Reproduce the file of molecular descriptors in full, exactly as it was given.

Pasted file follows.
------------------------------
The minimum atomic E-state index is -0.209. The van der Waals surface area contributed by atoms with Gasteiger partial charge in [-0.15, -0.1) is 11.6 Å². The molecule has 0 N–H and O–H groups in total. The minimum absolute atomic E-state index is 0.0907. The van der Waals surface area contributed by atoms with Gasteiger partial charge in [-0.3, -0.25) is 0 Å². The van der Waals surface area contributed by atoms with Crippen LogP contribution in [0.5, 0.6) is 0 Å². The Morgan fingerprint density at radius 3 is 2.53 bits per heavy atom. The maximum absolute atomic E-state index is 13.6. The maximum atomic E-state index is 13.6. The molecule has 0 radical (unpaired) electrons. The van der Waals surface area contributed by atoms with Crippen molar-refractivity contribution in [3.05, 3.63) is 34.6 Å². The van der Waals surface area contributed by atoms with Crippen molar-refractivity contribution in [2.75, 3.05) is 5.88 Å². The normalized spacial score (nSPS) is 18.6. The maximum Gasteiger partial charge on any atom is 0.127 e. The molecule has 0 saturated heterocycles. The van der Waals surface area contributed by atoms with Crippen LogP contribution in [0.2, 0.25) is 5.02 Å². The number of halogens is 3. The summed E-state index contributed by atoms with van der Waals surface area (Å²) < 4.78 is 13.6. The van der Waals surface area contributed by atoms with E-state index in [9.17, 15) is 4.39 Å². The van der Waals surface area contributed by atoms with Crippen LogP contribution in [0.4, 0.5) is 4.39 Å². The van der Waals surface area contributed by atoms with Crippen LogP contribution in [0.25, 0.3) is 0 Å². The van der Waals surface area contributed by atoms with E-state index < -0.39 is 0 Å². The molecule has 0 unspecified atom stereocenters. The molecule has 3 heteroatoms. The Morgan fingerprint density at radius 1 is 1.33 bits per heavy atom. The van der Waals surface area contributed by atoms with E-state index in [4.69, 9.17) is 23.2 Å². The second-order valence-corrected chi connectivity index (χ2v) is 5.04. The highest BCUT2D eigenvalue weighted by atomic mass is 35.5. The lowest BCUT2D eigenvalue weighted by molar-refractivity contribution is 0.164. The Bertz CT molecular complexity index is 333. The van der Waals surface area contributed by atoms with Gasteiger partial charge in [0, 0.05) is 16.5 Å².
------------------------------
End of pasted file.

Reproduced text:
The minimum atomic E-state index is -0.209. The van der Waals surface area contributed by atoms with Gasteiger partial charge in [-0.15, -0.1) is 11.6 Å². The molecule has 0 N–H and O–H groups in total. The minimum absolute atomic E-state index is 0.0907. The van der Waals surface area contributed by atoms with Gasteiger partial charge in [-0.3, -0.25) is 0 Å². The van der Waals surface area contributed by atoms with Crippen LogP contribution in [0.5, 0.6) is 0 Å². The Morgan fingerprint density at radius 3 is 2.53 bits per heavy atom. The maximum absolute atomic E-state index is 13.6. The maximum atomic E-state index is 13.6. The molecule has 0 radical (unpaired) electrons. The van der Waals surface area contributed by atoms with Crippen molar-refractivity contribution in [3.05, 3.63) is 34.6 Å². The van der Waals surface area contributed by atoms with Crippen molar-refractivity contribution in [2.75, 3.05) is 5.88 Å². The normalized spacial score (nSPS) is 18.6. The maximum Gasteiger partial charge on any atom is 0.127 e. The molecule has 0 saturated heterocycles. The van der Waals surface area contributed by atoms with Crippen LogP contribution in [0.2, 0.25) is 5.02 Å². The number of halogens is 3. The summed E-state index contributed by atoms with van der Waals surface area (Å²) < 4.78 is 13.6. The van der Waals surface area contributed by atoms with E-state index in [9.17, 15) is 4.39 Å². The van der Waals surface area contributed by atoms with Crippen LogP contribution in [0.4, 0.5) is 4.39 Å². The van der Waals surface area contributed by atoms with Crippen LogP contribution in [0.25, 0.3) is 0 Å². The van der Waals surface area contributed by atoms with E-state index < -0.39 is 0 Å². The molecule has 0 unspecified atom stereocenters. The molecule has 3 heteroatoms. The Morgan fingerprint density at radius 1 is 1.33 bits per heavy atom. The van der Waals surface area contributed by atoms with E-state index in [4.69, 9.17) is 23.2 Å². The second-order valence-corrected chi connectivity index (χ2v) is 5.04. The highest BCUT2D eigenvalue weighted by atomic mass is 35.5. The lowest BCUT2D eigenvalue weighted by molar-refractivity contribution is 0.164. The Bertz CT molecular complexity index is 333. The van der Waals surface area contributed by atoms with Gasteiger partial charge in [0, 0.05) is 16.5 Å².